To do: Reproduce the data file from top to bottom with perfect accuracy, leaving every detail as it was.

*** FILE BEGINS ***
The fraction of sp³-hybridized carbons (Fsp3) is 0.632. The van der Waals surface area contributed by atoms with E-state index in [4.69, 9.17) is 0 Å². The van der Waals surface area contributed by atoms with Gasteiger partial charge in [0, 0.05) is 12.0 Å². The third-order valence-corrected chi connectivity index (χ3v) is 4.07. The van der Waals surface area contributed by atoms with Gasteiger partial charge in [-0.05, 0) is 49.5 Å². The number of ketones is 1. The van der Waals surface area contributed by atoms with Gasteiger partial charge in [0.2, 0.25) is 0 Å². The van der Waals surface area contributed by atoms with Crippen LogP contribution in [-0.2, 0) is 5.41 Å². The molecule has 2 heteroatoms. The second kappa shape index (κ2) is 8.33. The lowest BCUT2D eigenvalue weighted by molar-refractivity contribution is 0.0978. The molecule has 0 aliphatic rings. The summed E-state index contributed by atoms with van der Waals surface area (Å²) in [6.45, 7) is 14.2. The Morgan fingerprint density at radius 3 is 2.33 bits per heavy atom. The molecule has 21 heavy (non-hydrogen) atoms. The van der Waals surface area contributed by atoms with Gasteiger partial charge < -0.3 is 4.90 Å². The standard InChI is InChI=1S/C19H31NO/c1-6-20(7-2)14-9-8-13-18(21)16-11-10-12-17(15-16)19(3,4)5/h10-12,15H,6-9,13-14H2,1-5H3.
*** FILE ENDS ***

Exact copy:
The fraction of sp³-hybridized carbons (Fsp3) is 0.632. The van der Waals surface area contributed by atoms with E-state index in [4.69, 9.17) is 0 Å². The van der Waals surface area contributed by atoms with Gasteiger partial charge in [0, 0.05) is 12.0 Å². The third-order valence-corrected chi connectivity index (χ3v) is 4.07. The van der Waals surface area contributed by atoms with Gasteiger partial charge in [-0.05, 0) is 49.5 Å². The number of ketones is 1. The van der Waals surface area contributed by atoms with Gasteiger partial charge in [0.2, 0.25) is 0 Å². The van der Waals surface area contributed by atoms with Crippen LogP contribution in [-0.2, 0) is 5.41 Å². The molecule has 2 heteroatoms. The second kappa shape index (κ2) is 8.33. The lowest BCUT2D eigenvalue weighted by molar-refractivity contribution is 0.0978. The molecule has 0 aliphatic rings. The summed E-state index contributed by atoms with van der Waals surface area (Å²) in [6.45, 7) is 14.2. The Morgan fingerprint density at radius 3 is 2.33 bits per heavy atom. The molecule has 21 heavy (non-hydrogen) atoms. The van der Waals surface area contributed by atoms with Gasteiger partial charge < -0.3 is 4.90 Å². The standard InChI is InChI=1S/C19H31NO/c1-6-20(7-2)14-9-8-13-18(21)16-11-10-12-17(15-16)19(3,4)5/h10-12,15H,6-9,13-14H2,1-5H3.